Pure ALOHA ALOHA is the simplest technique in multiple accesses. Basic idea of this mechanism is a user can transmit the data whenever they want. If data is successfully transmitted then there isn’t any problem. But if collision occurs than the station will transmit again. Sender can detect the collision if it doesn’t receive the acknowledgment from the receiver.

Figure: Pure ALOHA, Frames are transmitted in a random manner (Shaded sltos show the collided packets

Here packets sent at time t0 will collide with other packets sent in the time interval [t0-1, t0+1].

In ALOHA Collision probability is quite high. ALOHA is suitable for the network where there is a less traffic. Theoretically it is proved that maximum throughput for ALOHA is 18%.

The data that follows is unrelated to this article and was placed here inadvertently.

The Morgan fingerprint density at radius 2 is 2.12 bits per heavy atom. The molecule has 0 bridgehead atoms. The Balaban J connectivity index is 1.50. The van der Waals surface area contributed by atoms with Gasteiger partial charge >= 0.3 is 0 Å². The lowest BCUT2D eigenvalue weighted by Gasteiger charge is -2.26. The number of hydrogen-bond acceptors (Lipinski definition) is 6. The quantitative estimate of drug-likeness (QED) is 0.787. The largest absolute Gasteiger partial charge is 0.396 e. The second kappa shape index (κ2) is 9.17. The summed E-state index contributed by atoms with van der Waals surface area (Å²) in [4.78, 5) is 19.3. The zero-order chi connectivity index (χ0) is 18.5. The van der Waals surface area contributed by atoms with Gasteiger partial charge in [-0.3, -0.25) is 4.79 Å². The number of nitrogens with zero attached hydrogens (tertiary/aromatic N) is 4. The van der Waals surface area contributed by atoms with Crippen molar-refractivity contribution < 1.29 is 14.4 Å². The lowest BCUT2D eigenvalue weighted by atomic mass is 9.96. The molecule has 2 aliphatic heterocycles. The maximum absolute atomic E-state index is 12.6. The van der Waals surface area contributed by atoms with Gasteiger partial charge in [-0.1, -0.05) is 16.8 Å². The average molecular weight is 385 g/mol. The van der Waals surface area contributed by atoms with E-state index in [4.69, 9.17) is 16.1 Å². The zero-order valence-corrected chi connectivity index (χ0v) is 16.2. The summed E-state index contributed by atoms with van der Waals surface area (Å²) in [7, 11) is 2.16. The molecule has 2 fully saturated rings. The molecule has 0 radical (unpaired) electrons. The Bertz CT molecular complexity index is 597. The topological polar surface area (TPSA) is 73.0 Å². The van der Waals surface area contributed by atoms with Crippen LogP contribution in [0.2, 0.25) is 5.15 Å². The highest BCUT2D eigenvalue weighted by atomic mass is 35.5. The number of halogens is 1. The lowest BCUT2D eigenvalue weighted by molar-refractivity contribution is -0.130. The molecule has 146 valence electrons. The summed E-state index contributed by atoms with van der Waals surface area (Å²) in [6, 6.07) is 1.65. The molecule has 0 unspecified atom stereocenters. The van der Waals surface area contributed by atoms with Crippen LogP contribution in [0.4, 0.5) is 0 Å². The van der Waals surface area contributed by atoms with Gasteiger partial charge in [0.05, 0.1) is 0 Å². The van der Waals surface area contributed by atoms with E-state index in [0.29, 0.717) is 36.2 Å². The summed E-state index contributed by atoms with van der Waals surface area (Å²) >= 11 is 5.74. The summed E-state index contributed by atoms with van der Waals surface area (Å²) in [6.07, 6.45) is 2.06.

P (success by given node) = P(node transmits) . P(no other node transmits in [t0-1,t0] . P(no other node transmits in [t0,t0 +1] 
                                               = p . (1-p)N-1 . (1-p)N-1
                 P (success by any of N nodes) = N . p . (1-p) N-1 . (1-p)N-1 
                                               … Choosing optimum p as N -->  infinity...
                                               = 1 / (2e) = .18 

Slotted ALOHA

In ALOHA a newly emitted packet can collide with a packet in progress. If all packets are of the same length and take L time units to transmit, then it is easy to see that a packet collides with any other packet transmitted in a time window of length 2L. If this time window is decreased somehow, than number of collisions decreases and the throughput increase. This mechanism is used in slotted ALOHA or S-ALOHA. Time is divided into equal slots of Length L. When a station wants to send a packet it will wait till the beginning of the next time slot.

Advantages of slotted ALOHA: